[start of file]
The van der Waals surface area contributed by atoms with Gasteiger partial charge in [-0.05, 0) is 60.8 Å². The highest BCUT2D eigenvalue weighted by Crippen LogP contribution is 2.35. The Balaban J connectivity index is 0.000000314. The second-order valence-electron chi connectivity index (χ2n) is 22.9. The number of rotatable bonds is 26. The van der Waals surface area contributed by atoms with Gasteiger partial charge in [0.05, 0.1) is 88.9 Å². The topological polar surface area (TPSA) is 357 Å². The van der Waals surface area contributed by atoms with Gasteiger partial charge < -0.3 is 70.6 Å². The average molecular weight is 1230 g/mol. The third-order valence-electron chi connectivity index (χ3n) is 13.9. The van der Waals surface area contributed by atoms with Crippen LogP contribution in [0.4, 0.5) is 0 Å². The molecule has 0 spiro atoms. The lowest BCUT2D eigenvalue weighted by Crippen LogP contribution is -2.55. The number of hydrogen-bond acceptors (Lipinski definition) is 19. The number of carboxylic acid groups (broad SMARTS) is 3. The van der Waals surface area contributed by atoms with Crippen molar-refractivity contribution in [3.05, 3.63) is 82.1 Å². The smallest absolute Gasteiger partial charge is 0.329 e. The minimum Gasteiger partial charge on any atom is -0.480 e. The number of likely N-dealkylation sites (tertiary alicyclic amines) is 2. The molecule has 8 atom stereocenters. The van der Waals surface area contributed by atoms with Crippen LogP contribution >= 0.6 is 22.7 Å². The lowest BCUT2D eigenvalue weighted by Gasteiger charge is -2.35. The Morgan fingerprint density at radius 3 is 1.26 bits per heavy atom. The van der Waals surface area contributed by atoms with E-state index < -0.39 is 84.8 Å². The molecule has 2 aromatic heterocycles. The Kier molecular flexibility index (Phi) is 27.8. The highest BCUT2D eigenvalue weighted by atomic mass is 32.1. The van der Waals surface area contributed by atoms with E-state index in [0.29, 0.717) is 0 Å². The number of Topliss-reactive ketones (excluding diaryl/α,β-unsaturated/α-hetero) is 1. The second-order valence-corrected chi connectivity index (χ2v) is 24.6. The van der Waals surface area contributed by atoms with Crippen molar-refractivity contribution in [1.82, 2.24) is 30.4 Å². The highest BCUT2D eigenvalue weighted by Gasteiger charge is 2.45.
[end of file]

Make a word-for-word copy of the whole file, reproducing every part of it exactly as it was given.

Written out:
The van der Waals surface area contributed by atoms with Gasteiger partial charge in [-0.05, 0) is 60.8 Å². The highest BCUT2D eigenvalue weighted by Crippen LogP contribution is 2.35. The Balaban J connectivity index is 0.000000314. The second-order valence-electron chi connectivity index (χ2n) is 22.9. The number of rotatable bonds is 26. The van der Waals surface area contributed by atoms with Gasteiger partial charge in [0.05, 0.1) is 88.9 Å². The topological polar surface area (TPSA) is 357 Å². The van der Waals surface area contributed by atoms with Gasteiger partial charge < -0.3 is 70.6 Å². The average molecular weight is 1230 g/mol. The third-order valence-electron chi connectivity index (χ3n) is 13.9. The van der Waals surface area contributed by atoms with Crippen LogP contribution in [0.4, 0.5) is 0 Å². The molecule has 0 spiro atoms. The lowest BCUT2D eigenvalue weighted by Crippen LogP contribution is -2.55. The number of hydrogen-bond acceptors (Lipinski definition) is 19. The number of carboxylic acid groups (broad SMARTS) is 3. The van der Waals surface area contributed by atoms with Crippen molar-refractivity contribution in [3.05, 3.63) is 82.1 Å². The smallest absolute Gasteiger partial charge is 0.329 e. The minimum Gasteiger partial charge on any atom is -0.480 e. The number of likely N-dealkylation sites (tertiary alicyclic amines) is 2. The molecule has 8 atom stereocenters. The van der Waals surface area contributed by atoms with Crippen LogP contribution >= 0.6 is 22.7 Å². The lowest BCUT2D eigenvalue weighted by Gasteiger charge is -2.35. The Morgan fingerprint density at radius 3 is 1.26 bits per heavy atom. The van der Waals surface area contributed by atoms with E-state index < -0.39 is 84.8 Å². The molecule has 2 aromatic heterocycles. The Kier molecular flexibility index (Phi) is 27.8. The highest BCUT2D eigenvalue weighted by atomic mass is 32.1. The van der Waals surface area contributed by atoms with E-state index in [0.29, 0.717) is 0 Å². The number of Topliss-reactive ketones (excluding diaryl/α,β-unsaturated/α-hetero) is 1. The second-order valence-corrected chi connectivity index (χ2v) is 24.6. The van der Waals surface area contributed by atoms with Crippen molar-refractivity contribution in [1.82, 2.24) is 30.4 Å². The highest BCUT2D eigenvalue weighted by Gasteiger charge is 2.45.